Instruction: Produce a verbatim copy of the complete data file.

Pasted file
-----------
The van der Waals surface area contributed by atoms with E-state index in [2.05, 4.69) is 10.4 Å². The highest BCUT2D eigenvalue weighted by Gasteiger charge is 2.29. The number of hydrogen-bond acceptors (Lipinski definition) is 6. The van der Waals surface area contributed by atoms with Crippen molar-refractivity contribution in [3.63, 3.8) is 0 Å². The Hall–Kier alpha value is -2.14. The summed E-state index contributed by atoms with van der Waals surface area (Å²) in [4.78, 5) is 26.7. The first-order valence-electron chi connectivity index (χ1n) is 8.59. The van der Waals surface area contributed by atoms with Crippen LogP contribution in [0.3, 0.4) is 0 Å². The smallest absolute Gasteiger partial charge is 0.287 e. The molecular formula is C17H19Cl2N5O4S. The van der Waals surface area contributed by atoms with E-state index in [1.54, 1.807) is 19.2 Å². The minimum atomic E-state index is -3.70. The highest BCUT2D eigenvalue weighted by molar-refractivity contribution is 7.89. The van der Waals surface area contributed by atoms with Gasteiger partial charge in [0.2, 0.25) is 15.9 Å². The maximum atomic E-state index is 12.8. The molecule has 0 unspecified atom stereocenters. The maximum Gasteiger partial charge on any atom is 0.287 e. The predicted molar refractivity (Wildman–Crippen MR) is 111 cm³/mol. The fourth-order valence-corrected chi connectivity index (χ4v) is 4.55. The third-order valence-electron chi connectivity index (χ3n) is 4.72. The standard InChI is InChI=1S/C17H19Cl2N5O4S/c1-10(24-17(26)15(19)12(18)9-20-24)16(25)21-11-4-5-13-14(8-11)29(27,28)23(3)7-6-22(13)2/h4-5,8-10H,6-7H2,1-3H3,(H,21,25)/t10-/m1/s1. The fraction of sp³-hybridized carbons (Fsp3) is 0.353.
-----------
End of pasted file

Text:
The van der Waals surface area contributed by atoms with E-state index in [2.05, 4.69) is 10.4 Å². The highest BCUT2D eigenvalue weighted by Gasteiger charge is 2.29. The number of hydrogen-bond acceptors (Lipinski definition) is 6. The van der Waals surface area contributed by atoms with Crippen molar-refractivity contribution in [3.63, 3.8) is 0 Å². The Hall–Kier alpha value is -2.14. The summed E-state index contributed by atoms with van der Waals surface area (Å²) in [4.78, 5) is 26.7. The first-order valence-electron chi connectivity index (χ1n) is 8.59. The van der Waals surface area contributed by atoms with Crippen LogP contribution in [0.3, 0.4) is 0 Å². The smallest absolute Gasteiger partial charge is 0.287 e. The molecular formula is C17H19Cl2N5O4S. The van der Waals surface area contributed by atoms with E-state index in [1.54, 1.807) is 19.2 Å². The minimum atomic E-state index is -3.70. The highest BCUT2D eigenvalue weighted by molar-refractivity contribution is 7.89. The van der Waals surface area contributed by atoms with Gasteiger partial charge in [0.2, 0.25) is 15.9 Å². The maximum atomic E-state index is 12.8. The molecule has 0 unspecified atom stereocenters. The maximum Gasteiger partial charge on any atom is 0.287 e. The predicted molar refractivity (Wildman–Crippen MR) is 111 cm³/mol. The fourth-order valence-corrected chi connectivity index (χ4v) is 4.55. The third-order valence-electron chi connectivity index (χ3n) is 4.72. The standard InChI is InChI=1S/C17H19Cl2N5O4S/c1-10(24-17(26)15(19)12(18)9-20-24)16(25)21-11-4-5-13-14(8-11)29(27,28)23(3)7-6-22(13)2/h4-5,8-10H,6-7H2,1-3H3,(H,21,25)/t10-/m1/s1. The fraction of sp³-hybridized carbons (Fsp3) is 0.353.